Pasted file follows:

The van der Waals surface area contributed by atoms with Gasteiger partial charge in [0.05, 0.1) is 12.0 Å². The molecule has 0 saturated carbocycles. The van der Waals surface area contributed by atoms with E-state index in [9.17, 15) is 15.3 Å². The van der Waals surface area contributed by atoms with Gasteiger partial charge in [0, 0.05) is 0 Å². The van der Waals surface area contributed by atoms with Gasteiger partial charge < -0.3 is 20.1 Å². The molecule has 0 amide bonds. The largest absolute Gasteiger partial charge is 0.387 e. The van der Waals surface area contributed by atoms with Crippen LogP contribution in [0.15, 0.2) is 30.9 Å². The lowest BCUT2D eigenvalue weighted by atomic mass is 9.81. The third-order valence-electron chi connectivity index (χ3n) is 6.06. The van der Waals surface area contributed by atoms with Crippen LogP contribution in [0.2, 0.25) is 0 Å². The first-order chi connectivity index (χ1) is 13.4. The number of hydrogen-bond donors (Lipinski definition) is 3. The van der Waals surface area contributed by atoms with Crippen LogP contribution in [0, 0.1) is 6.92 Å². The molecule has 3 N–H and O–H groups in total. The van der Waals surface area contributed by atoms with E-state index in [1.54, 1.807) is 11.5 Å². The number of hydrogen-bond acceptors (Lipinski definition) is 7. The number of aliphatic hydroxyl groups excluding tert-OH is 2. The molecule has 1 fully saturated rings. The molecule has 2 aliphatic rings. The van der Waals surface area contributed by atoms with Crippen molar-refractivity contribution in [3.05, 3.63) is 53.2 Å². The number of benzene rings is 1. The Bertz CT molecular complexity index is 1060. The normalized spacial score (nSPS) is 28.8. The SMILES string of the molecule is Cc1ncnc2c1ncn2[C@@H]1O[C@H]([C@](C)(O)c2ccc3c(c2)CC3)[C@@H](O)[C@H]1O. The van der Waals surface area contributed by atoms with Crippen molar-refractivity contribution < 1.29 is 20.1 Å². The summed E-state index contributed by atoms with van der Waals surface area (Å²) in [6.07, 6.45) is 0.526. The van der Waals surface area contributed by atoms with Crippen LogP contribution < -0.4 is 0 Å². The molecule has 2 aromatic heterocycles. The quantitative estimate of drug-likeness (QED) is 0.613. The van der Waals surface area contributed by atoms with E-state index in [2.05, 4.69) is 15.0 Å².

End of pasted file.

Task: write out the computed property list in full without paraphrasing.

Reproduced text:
The van der Waals surface area contributed by atoms with Gasteiger partial charge in [0.05, 0.1) is 12.0 Å². The molecule has 0 saturated carbocycles. The van der Waals surface area contributed by atoms with E-state index in [9.17, 15) is 15.3 Å². The van der Waals surface area contributed by atoms with Gasteiger partial charge in [0, 0.05) is 0 Å². The van der Waals surface area contributed by atoms with Gasteiger partial charge < -0.3 is 20.1 Å². The molecule has 0 amide bonds. The largest absolute Gasteiger partial charge is 0.387 e. The van der Waals surface area contributed by atoms with Crippen LogP contribution in [0.15, 0.2) is 30.9 Å². The lowest BCUT2D eigenvalue weighted by atomic mass is 9.81. The third-order valence-electron chi connectivity index (χ3n) is 6.06. The van der Waals surface area contributed by atoms with Crippen LogP contribution in [0.2, 0.25) is 0 Å². The first-order chi connectivity index (χ1) is 13.4. The number of hydrogen-bond donors (Lipinski definition) is 3. The van der Waals surface area contributed by atoms with Crippen LogP contribution in [0, 0.1) is 6.92 Å². The molecule has 3 N–H and O–H groups in total. The van der Waals surface area contributed by atoms with E-state index in [1.54, 1.807) is 11.5 Å². The number of hydrogen-bond acceptors (Lipinski definition) is 7. The number of aliphatic hydroxyl groups excluding tert-OH is 2. The molecule has 1 fully saturated rings. The molecule has 2 aliphatic rings. The van der Waals surface area contributed by atoms with Crippen molar-refractivity contribution in [3.05, 3.63) is 53.2 Å². The number of benzene rings is 1. The Bertz CT molecular complexity index is 1060. The normalized spacial score (nSPS) is 28.8. The SMILES string of the molecule is Cc1ncnc2c1ncn2[C@@H]1O[C@H]([C@](C)(O)c2ccc3c(c2)CC3)[C@@H](O)[C@H]1O. The van der Waals surface area contributed by atoms with Crippen molar-refractivity contribution < 1.29 is 20.1 Å². The summed E-state index contributed by atoms with van der Waals surface area (Å²) in [6.07, 6.45) is 0.526. The van der Waals surface area contributed by atoms with Crippen LogP contribution < -0.4 is 0 Å². The molecule has 2 aromatic heterocycles. The quantitative estimate of drug-likeness (QED) is 0.613. The van der Waals surface area contributed by atoms with E-state index in [2.05, 4.69) is 15.0 Å².